I've been struggling with this issue for a while. Let's say you have a business application that has a rich domain and in one of the front-end views you show a list of open Orders. In this view you show things like that orderDate, customerName, totalAmount,... but the client also wants to see how many items are in the order (basically the count of OrderItems entity). What is the best way to handle this?


  • The Order class has a List<OrderItem> which is fetched lazily
  • Each ResponseDTO object only contains its core properties and any properties from @ManyToOne associations (so Customer would be included when fetching an Order

Solution 1

You can do a rest call for the Order resource by calling /api/orders, you'll get a response with the core properties and the customer data. For each order you'll have to do a new fetch to /api/orders/<id>/items. This is basically an N+1 problem with many HTTP calls.

Solution 2

I change my initial assumption and eagerly fetch collections and immediately include the OrderItems in the ResponseDTO. The question then becomes, am I going to eagerly fetch each collection of each entity? This seems like a serious performance issue. In this solution the front end would only need to make 1 call.

Solution 3

Initial assumptions are in play, so I lazily fetch collections but I move the N+1 problem from the front-end to the back-end (so no extra HTTP calls), not really a solution but at least the expensive HTTP calls are weeded out.

Solution 4

In my rich domain model I add an attribute to the Order entity called numberOfItems. Whenever the method addOrderItem(OrderItem item) is invoked on an Order object, I increment the numberOfItems attribute. It is stored in the database as well. This way I can have all my initial assumptions and use the ResponseDTO with only core properties and I only make 1 HTTP call. The issue I have with this solution is that many people say that you shouldn't store aggregate data like that in the database.

I realize there's no perfect solution and it always depends, but for the life of me I can't seem to find good discussions about this issue. When you google an issue like this you often find information about HATEOAS but that would fit in my Solution 1, which I don't think is really a solution.

If anyone can give an alternative solution or improve on any of the solutions I gave, it would be greatly appreciated.

  • 2
    I think you should take REST out of the equation - it does not seem to be an essential part of the problem. You might want to use CQRS Read Models or custom DTOs instead of full fledged Entities for presentation. Feb 16 '18 at 11:11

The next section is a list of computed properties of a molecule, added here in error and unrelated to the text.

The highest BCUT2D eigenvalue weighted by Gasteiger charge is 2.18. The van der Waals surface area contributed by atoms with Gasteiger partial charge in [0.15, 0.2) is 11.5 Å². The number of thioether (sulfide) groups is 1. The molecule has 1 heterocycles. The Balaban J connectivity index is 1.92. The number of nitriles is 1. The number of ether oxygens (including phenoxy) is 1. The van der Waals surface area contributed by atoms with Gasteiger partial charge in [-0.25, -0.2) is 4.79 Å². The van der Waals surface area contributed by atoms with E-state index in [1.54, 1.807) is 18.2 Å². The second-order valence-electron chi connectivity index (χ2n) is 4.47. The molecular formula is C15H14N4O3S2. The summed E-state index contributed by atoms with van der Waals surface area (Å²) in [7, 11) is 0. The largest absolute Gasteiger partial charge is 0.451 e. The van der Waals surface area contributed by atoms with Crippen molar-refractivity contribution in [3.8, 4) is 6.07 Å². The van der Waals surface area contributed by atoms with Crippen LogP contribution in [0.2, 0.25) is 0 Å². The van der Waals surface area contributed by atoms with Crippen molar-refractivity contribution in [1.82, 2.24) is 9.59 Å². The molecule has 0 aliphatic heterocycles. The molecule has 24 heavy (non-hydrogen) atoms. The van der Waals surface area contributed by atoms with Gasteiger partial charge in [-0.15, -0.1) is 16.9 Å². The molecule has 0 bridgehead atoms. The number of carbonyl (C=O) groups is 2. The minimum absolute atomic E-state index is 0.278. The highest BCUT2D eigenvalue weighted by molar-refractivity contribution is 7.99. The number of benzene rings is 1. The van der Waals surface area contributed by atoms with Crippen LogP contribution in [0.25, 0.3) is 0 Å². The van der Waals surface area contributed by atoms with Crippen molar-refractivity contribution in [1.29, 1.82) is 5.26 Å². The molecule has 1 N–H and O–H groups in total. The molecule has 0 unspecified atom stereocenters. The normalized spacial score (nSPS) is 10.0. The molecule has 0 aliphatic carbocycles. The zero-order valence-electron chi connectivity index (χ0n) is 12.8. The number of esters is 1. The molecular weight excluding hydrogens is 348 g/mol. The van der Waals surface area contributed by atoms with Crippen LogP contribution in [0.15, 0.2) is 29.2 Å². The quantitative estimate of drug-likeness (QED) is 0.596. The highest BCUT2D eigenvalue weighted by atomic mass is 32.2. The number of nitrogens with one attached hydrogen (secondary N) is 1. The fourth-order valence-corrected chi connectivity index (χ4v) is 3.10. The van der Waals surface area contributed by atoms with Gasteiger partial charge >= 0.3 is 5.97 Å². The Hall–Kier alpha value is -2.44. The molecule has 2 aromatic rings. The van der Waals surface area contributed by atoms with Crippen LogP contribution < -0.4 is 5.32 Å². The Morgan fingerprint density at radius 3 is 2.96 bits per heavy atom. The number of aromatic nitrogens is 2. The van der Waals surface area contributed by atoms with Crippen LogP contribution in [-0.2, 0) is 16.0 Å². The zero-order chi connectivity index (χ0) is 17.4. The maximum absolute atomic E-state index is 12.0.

• @guillaume31 fair enough, REST is maybe not essential to this issue but I am using custom DTOS (the ResponseDTO) instead of full fledged entities. I've changed "REST" in the title to "web service" at least to differentiate between "true REST" and what is commonly called REST
    – Mekswoll
    Feb 16 '18 at 11:25
  • I'm not talking about the "response" data structure manipulated at the REST level, but about the data structure that gets mapped from the database. You can have a parallel Read circuit that doesn't use Entities at any point, which enables you to compose objects freely with as many calculations/aggregated fields as you need. Feb 16 '18 at 12:57
  • In your example, that would mean NumberOfItems goes to a new read-side OrderReadModel class but not to the Order entity. Feb 16 '18 at 13:03
  • 1
    @guillaume31, ok I see what you mean, I think that is probably a solution. It's sort of like creating a database view and querying that instead of the actual table
    – Mekswoll
    Feb 16 '18 at 13:34

I would agree with @guilaume31 and recommend to use a custom DTO / CQRS Read Model.

With a specified database query you could get the Orders and the number of OrderItems in only one query. Put that result in a specialised DTO and you're done.

Do not use Entities for this query!


Aside from the obvious solution of simply separating your command model from your read model (CQRS) to allow for divergence in terms of structure and fields (which I assume is out of the question), I'd propose either adopting Solution 2 or 4 above.

Although you say 2 is a serious performance issue, is it really? How many OrderItems are typically included in an Order? If the number isn't prohibitively large or each OrderItem isn't particularly complex, I wouldn't expect too much impact, in terms of performance, here. Furthermore, it's pretty common in this domain for Order to be an Aggregate Root including OrderItems so that it can enforce all sorts of possible invariants (like maximum price etc.). If that were to ever be the case, you would need to go this route anyway. Additionally, I can also reasonably imagine other instances where a user would like to see the list of OrderItems in an Order (that seems pretty fundamental does it not?).

If performance is truly an issue and it is unlikely you will need a list of OrderItems for some other feature, Solution 4 is your best bet. There is no reason to store numberOfItems as a field in the database though, and doing so violates the fundamental principals of the Entity Relational Model (there would be more than one way to find that information). The correct approach is to simply modify the query you use for Order hydration to calculate the numberOfItems and provide the count in your Result Set. The numberOfItems property needn't be used during persistence.

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